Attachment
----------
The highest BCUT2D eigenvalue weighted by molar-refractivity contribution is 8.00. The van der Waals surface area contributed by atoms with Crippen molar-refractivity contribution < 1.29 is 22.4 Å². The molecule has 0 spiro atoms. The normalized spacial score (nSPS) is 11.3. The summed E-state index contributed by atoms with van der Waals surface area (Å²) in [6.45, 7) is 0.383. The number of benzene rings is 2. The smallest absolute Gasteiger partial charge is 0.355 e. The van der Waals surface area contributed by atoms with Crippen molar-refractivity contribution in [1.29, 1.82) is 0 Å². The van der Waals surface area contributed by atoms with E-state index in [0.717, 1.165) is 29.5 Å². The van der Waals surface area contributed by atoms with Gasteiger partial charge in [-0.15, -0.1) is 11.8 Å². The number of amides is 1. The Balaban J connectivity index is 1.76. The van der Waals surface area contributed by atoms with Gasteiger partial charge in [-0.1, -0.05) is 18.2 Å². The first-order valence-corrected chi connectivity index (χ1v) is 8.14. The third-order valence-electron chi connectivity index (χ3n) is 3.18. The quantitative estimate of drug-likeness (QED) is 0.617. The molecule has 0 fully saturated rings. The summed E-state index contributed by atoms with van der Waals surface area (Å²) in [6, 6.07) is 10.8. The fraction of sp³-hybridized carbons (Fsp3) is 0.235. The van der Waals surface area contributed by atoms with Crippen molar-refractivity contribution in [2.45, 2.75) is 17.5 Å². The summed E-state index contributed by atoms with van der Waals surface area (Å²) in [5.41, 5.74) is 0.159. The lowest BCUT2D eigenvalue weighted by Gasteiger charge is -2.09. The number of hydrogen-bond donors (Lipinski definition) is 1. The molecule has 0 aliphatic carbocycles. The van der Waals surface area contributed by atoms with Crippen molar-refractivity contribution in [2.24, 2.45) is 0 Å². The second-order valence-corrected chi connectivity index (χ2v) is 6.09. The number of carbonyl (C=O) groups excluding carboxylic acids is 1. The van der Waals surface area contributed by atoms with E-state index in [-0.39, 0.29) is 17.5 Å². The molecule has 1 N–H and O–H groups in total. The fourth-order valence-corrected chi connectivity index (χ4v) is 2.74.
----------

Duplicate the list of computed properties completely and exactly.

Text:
The highest BCUT2D eigenvalue weighted by molar-refractivity contribution is 8.00. The van der Waals surface area contributed by atoms with Crippen molar-refractivity contribution < 1.29 is 22.4 Å². The molecule has 0 spiro atoms. The normalized spacial score (nSPS) is 11.3. The summed E-state index contributed by atoms with van der Waals surface area (Å²) in [6.45, 7) is 0.383. The number of benzene rings is 2. The smallest absolute Gasteiger partial charge is 0.355 e. The van der Waals surface area contributed by atoms with Crippen molar-refractivity contribution in [1.29, 1.82) is 0 Å². The van der Waals surface area contributed by atoms with E-state index in [0.717, 1.165) is 29.5 Å². The van der Waals surface area contributed by atoms with Gasteiger partial charge in [-0.15, -0.1) is 11.8 Å². The number of amides is 1. The Balaban J connectivity index is 1.76. The van der Waals surface area contributed by atoms with Gasteiger partial charge in [-0.1, -0.05) is 18.2 Å². The first-order valence-corrected chi connectivity index (χ1v) is 8.14. The third-order valence-electron chi connectivity index (χ3n) is 3.18. The quantitative estimate of drug-likeness (QED) is 0.617. The molecule has 0 fully saturated rings. The summed E-state index contributed by atoms with van der Waals surface area (Å²) in [6, 6.07) is 10.8. The fraction of sp³-hybridized carbons (Fsp3) is 0.235. The van der Waals surface area contributed by atoms with Crippen molar-refractivity contribution in [2.45, 2.75) is 17.5 Å². The summed E-state index contributed by atoms with van der Waals surface area (Å²) in [5.41, 5.74) is 0.159. The lowest BCUT2D eigenvalue weighted by Gasteiger charge is -2.09. The number of hydrogen-bond donors (Lipinski definition) is 1. The molecule has 0 aliphatic carbocycles. The van der Waals surface area contributed by atoms with Crippen molar-refractivity contribution in [2.24, 2.45) is 0 Å². The second-order valence-corrected chi connectivity index (χ2v) is 6.09. The number of carbonyl (C=O) groups excluding carboxylic acids is 1. The van der Waals surface area contributed by atoms with E-state index in [-0.39, 0.29) is 17.5 Å². The molecule has 1 N–H and O–H groups in total. The fourth-order valence-corrected chi connectivity index (χ4v) is 2.74.